The Strange Case of Arthur Gribbs
An original short story Copyright 2009 Erik Helm
Dedicated to William Olson who never stops inspiring me.
It was in the spring of 1965 as I wandered among the tables and booths of the Charterforth flea market near my home in Connecticut that it caught my eye. At a table filled with dusty items lorded over by a similarly dusty proprietor, I noticed a long fishing rod. As I approached, I held my breath as the object began to take clearer shape. Sure enough, An antique greenheart two-handed fly rod, and in excellent condition, despite the dust.
Nodding to the old man behind the table who was wearing an old jacket that was more patches than coat, I placed a hand on the rod and began to examine it. ‘That there’s a Gypsy crappie pole” said the old man. “Catch ya a load of crappies that pole will young lad.” I smiled at both the mistake in identifying the rod and the reference to me as a ‘young man’. Only a disheveled old coot like this would find me 50 years young. “May I lift it?” I asked while already moving it from its place leaning up against a wooden post. As the old man nodded, I took the rod in my hands in full for the first time. It was a smaller rod as they come, measuring around fourteen feet. It was colored a dark blue with some yellow decoration around the reel seat. I sighted along its length and wonders of wonders it was straight as the proverbial arrow. Then I gave it a tentative shake. As the rod flexed back and forth and the old man rambled on about some nonsense or another, a strange subtle tingling sensation seemed to envelop the rod and travel into my hands and forearms. The sensation was subtle, but puzzled me. Was this the ‘vibration’ action I have often read of that was used by Major Grant and others in their manufacture of greenheart rods? Certainly, the seller of the ‘Gypsy crappie pole’ could be of no assistance here. I turned the rod over again and again and began a detailed examination. The tip had been repaired rather expertly, and some small dark burnt coloring marked the junction. The only other mark was a simple inscription near the butt that read “Arthur Gribbs”.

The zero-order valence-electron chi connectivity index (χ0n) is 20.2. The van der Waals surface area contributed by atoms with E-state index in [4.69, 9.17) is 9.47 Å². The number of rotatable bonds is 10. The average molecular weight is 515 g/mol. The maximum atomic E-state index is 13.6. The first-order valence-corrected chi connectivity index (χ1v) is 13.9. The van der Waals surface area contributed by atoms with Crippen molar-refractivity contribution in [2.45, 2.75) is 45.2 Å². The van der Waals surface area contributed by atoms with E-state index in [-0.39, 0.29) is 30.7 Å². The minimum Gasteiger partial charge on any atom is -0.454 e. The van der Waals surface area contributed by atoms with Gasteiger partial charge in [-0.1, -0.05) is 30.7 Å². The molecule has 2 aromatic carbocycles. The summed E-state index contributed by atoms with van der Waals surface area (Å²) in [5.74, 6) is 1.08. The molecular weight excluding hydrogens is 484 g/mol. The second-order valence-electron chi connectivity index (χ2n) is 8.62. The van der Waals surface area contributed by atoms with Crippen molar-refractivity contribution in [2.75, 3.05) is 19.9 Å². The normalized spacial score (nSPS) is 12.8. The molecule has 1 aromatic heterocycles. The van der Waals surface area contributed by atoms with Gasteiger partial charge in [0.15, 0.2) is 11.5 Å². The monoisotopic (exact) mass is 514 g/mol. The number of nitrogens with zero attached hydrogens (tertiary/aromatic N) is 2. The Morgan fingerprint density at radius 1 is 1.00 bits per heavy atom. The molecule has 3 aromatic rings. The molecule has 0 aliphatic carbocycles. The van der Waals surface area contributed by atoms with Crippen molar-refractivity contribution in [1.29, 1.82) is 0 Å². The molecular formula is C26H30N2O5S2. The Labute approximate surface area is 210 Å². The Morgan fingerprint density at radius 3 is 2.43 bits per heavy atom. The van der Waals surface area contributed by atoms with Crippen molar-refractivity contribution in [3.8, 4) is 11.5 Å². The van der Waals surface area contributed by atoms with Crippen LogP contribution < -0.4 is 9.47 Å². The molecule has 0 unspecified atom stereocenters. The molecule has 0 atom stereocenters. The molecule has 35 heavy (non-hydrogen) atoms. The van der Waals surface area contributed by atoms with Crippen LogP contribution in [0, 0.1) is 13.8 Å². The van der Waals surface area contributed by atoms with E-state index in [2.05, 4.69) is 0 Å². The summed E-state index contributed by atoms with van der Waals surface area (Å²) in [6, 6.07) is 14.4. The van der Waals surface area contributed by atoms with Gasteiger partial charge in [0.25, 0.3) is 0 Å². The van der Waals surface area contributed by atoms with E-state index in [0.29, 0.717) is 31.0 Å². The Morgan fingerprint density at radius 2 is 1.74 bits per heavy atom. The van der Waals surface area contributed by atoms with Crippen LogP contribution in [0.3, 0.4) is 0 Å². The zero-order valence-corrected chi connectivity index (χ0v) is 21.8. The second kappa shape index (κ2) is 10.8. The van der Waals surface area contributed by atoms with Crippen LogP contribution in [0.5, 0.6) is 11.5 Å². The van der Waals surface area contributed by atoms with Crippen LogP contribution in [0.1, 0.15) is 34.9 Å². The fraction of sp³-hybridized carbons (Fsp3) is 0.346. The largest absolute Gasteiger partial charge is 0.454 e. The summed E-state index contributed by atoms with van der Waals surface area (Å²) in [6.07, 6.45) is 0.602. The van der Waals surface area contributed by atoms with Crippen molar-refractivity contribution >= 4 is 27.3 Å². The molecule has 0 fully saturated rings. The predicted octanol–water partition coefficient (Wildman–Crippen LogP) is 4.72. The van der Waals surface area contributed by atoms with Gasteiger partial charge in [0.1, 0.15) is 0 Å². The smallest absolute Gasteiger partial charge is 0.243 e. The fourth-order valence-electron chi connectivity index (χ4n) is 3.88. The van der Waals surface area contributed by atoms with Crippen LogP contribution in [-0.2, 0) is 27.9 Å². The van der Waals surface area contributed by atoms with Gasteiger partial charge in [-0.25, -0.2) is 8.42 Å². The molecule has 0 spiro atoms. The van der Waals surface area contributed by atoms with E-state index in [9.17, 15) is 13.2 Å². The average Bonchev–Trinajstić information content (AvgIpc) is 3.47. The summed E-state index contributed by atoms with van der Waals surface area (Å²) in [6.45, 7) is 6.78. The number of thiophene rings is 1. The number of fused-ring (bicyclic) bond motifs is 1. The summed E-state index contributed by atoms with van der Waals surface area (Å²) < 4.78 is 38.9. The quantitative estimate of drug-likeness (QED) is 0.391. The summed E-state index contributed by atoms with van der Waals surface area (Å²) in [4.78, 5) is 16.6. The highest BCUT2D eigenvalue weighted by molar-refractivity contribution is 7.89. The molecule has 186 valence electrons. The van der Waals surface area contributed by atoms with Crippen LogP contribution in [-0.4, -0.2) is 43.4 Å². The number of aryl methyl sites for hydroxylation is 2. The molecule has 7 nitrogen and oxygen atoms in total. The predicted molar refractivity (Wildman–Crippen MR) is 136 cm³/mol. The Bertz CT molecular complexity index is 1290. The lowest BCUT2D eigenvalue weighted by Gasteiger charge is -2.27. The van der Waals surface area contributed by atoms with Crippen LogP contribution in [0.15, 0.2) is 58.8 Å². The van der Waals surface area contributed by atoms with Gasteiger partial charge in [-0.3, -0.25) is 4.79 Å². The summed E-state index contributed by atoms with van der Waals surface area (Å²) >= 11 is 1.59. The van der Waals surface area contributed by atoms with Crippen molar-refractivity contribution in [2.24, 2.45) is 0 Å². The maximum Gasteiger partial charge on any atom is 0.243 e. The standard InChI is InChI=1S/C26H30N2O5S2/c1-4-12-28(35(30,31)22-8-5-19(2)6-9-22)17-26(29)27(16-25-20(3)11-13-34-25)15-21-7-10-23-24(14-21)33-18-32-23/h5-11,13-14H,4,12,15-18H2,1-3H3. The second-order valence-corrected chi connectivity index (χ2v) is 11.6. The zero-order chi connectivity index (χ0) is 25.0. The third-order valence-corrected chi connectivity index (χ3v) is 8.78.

Looking around to see if my wife was near or was still adding to her thimble collection, I hesitatingly inquired of the proprietor the price of the ‘crappie pole’ adding that “I already had one, but this one is in decent shape and would make a backup for those days when I needed to catch even more crappies.” The price was $20.00. A heck of a lot of money for 1965, and an obvious attempt at gouging me by the old man that ran the booth, but well worth the price for a rod like this. We agreed after haggling that $15 dollars would do, and I carried the rod carefully back to the station wagon, already cringing at the expected words from my wife, “Another fishing pole?” “Have you gone mad?”